“It appears that OSCE is under the misimpression that the State Department can somehow help its representatives circumvent the Texas Election Code. Texas law prohibits unauthorized persons from entering a polling place — or loitering within 100 feet of a polling place’s entrance — on Election Day,” the attorney general explained to Clinton. “OSCE monitors are expected to follow that law like everyone else.”
Of course, as Clinton already knows, Texas election laws govern anyone and everyone who wishes to participate in elections held in the Lone Star State, Abbott said. “The fact that representatives of the United States joined the U.S.S.R, Yugoslavia, Romania, and other OSCE member-nations in signing a document at a 1989 conference in Copenhagen has absolutely no bearing on the administration of elections or laws governing elections in the State of Texas,” he warned.
If the OSCE wants to visit Texas during the election, Abbott said the state would welcome the opportunity to educate its representatives about state elections — perhaps it could be useful to OSCE member regimes like the brutal communist tyrant ruling over Belarus. “But OSCE is not above the law and its representatives must at all times comply with Texas law when they are present in this state,” he added.
The 1990 OSCE governing document signed by the representatives of the U.S. government and cited by the international group in its pleas with the Obama administration is “legally irrelevant” in Texas and “will have no impact” on the way the state administers its election, Abbott pointed out. However, the attorney general still added that, even according to that agreement, observers are required to follow applicable law. In other words, the OSCE is making “false” claims.
In addition to misconstruing its own governing documents, in its letter to the Obama administration, the OSCE promised only to follow all “national” laws and regulations. “This statement may simply reveal that the OSCE is unfamiliar with our nation’s federalist system,” Abbott observed in his letter to Clinton. “On the other hand, it may reveal that the OSCE does not consider itself restrained by state law.”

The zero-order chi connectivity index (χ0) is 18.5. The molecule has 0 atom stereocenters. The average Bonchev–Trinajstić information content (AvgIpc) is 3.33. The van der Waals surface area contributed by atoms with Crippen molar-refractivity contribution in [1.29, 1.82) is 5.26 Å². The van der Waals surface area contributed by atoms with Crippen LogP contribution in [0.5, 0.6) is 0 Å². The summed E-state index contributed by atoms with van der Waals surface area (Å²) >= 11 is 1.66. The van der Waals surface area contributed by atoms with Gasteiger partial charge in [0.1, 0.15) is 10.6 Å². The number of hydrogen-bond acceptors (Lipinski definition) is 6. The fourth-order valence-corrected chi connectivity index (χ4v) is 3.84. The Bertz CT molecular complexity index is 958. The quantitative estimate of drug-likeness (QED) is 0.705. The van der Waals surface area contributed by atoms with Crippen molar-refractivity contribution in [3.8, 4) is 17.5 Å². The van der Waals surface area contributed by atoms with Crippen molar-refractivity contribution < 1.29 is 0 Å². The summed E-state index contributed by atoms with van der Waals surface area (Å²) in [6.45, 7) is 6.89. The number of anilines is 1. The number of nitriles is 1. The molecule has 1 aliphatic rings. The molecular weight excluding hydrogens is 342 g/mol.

In either case, Texas needs assurances from the OSCE that it intends to strictly comply with all state laws. So far, Abbott said, those assurances have not been forthcoming. There are other problems, too, however.
“In addition to my desire to defend and enforce Texas election laws, I am also concerned that an unnecessary political agenda may have infected OSCE’s election monitoring activities,” the state’s top law enforcement officer explained, citing the international outfit’s objections to efforts aimed at preventing registration fraud as well as state laws requiring voter ID. “The OSCE may object to photo identification laws and prohibitions on felons voting — but our nation’s Supreme Court has upheld both laws as entirely consistent with the U.S. Constitution.”
Ironically, Abbott added, the OSCE’s U.S. election monitoring boss, diplomat Daan Everts, hails from the Netherlands, which requires that all voters present identification to help combat fraud. “Why the OSCE appears to now question voter identification laws in the United States is beyond reason. Perhaps it is just politics,” the letter stated. “Regardless, the OSCE’s perspective on Voter ID is legally irrelevant in the United States.”
Meanwhile, the attorney general also took the opportunity to blast the OSCE yet again for meeting with “plainly partisan” U.S. organizations. Among the American groups working with the OSCE are the NAACP, the ACLU, and assorted splinter groups like “Project Vote” formed after the taxpayer-funded, Obama-linked organization ACORN collapsed in disgrace amid charges of massive voting fraud.